BUFFALO, N.Y. -- Mel Kiper Jr. hasn't simply heard the arguments against taking a running back in the first round of the NFL draft. The ESPN senior draft analyst might have helped to spearhead the movement.
But that didn't stop him from projecting the Buffalo Bills to select Alabama running back Najee Harris with pick No. 30 in the first round of the 2021 NFL draft (April 29-May 1 in Cleveland, on ESPN and ESPN the App) in one of his several mock drafts this offseason.
"Buffalo could do that and get a guy who's a complete back, whether it's Najee Harris, Travis Etienne or Javonte Williams," Kiper said. "They're in a position to take a running back. I'm not big on first-round running backs, I don't think they're necessary. But this team needs that type of player."
The lesson to be learned here -- context matters -- could lead Buffalo to draft the speedy Etienne.
It doesn't take much digging to find plenty of evidence against taking running backs in the first round. Of the NFL's top 20 rushers last season, only two -- Josh Jacobs (Raiders) and Clyde Edwards-Helaire (Chiefs) -- were drafted in the first round. Of the 17 running backs selected in the first round since 2010, only four have had an All-Pro season. Meanwhile, stars such as Derrick Henry (Titans), Alvin Kamara (Saints) and Aaron Jones (Packers) -- drafted in the second, third and fifth round, respectively -- are proof teams can find starting-caliber backs later in the draft.
It's not that first-round backs aren't good; it's that the pounding starters take often limits their longevity. Especially when drafted by a team that isn't in position to compete for a Super Bowl, a running back's best years could be behind him by the time his team is ready to make a championship run.
But the AFC runner-up Bills are ready to compete right now. So if Clemson's Etienne is on the board when Buffalo picks at No. 30, the Bills should give him serious consideration.
Bills general manager Brandon Beane has expressed confidence in Singletary and Moss this offseason, but admits the Bills, who ranked 20th in rushing in 2020, need to run the ball better next season. And he didn't dismiss the idea of drafting another back -- especially if that player offers something Moss and Singletary do not.
"We feel very comfortable with the guys we have, so I'm not going into this draft going, 'Man we got to find some back here in the top few rounds,' or anything like that," Beane said. "But there are some good players in here and if he's the best guy on our board we wouldn't hesitate to take them. What does his skill set have in comparison to what we have on the roster?"
The Bills ranked second in yards per game last season on the strength of their third-ranked passing offense -- in spite of a rushing game that featured zero 100-yard rushers.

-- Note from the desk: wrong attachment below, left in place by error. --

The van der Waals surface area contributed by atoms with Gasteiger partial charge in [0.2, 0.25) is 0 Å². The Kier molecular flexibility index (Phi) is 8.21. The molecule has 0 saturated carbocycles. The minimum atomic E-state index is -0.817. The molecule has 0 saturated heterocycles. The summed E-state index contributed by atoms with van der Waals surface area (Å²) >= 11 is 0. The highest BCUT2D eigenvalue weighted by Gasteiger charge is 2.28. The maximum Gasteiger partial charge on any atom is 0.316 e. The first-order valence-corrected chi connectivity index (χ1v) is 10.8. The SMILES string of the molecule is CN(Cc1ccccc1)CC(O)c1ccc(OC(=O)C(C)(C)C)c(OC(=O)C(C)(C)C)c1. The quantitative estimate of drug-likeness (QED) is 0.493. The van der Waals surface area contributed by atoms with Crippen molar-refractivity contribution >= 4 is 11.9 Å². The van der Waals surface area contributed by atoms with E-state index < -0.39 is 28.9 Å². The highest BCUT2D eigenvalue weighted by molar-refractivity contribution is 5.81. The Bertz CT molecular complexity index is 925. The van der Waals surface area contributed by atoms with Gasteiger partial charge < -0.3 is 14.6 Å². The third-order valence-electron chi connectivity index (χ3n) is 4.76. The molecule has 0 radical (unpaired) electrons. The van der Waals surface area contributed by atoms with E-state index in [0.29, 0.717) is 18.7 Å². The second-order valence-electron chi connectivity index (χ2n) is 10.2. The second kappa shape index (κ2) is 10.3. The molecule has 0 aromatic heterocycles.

Some of the blame lies with an offensive line that ranked 29th in run block win rate according to NFL Next Gen Stats, but Buffalo played zero snaps with its top five offensive linemen on the field together. That meant fewer holes to run through, and Singletary and Moss didn't make much of an impact outside of productive games against the New England Patriots (190 yards in Week 8), Los Angeles Chargers (172 yards in Week 12) and Denver Broncos (182 yards in Week 15).
Singletary had a 51-yard TD run against Denver, but it's clear Buffalo's backfield could use a big-play threat.
"I don't think either one of our backs are home-run hitters, so is there an elite trait that [a prospect] has and says, 'Man, he's got something we don't have?'" Beane said. "Those are the conversations you have ... [where] you're going, 'Man, if we add that to the group that's going to help our overall offense.'"
Etienne, who at 5-foot-10, 215 pounds ran a 4.41 40-yard dash at Clemson's pro day last month, was arguably college football's biggest home run hitter over the past three seasons. The ACC's all-time leading rusher (4,952 yards) was also the conference's all-time leader in touchdowns (78) scored when he took his final snap in the College Football Playoff last season.
He's not just a big-play threat as a runner, either. After catching 17 passes over his first two seasons at Clemson, Etienne totaled 85 receptions for 1,020 yards and six touchdowns during his junior and senior seasons, silencing any doubt he can make an impact as a receiver.
When Buffalo puts four wide receivers on the field, which it did on a league-leading 20.3% of its offensive plays last season, Etienne's speed and skill as a receiver poses a nightmarish matchup for opposing defenses.
"I just possess a lot of things that are God-given that most guys don't possess," Etienne said. "Just being able to impact the team every single down makes me different and makes me worthy of the first round."
Etienne is a perfect fit for the Bills' offense and he who wouldn't necessarily render Moss and Singletary obsolete. Though it's difficult to argue the value of a running back versus a cornerback or defensive end at pick No. 30, a back could provide a more immediate impact for a team ready to win now.
Teams picking at No. 30 tend to have a more complete roster, and in the Bills' case, no glaring weaknesses. Buffalo would be getting Etienne's prime years in the midst of its championship window; teams who couldn't make their conference championship game are generally not a running back away from Super Bowl contention and have more obvious needs.
Beane insists the Bills will take the best player available when the time comes to turn in their card.
Don't be shocked if that player is a running back.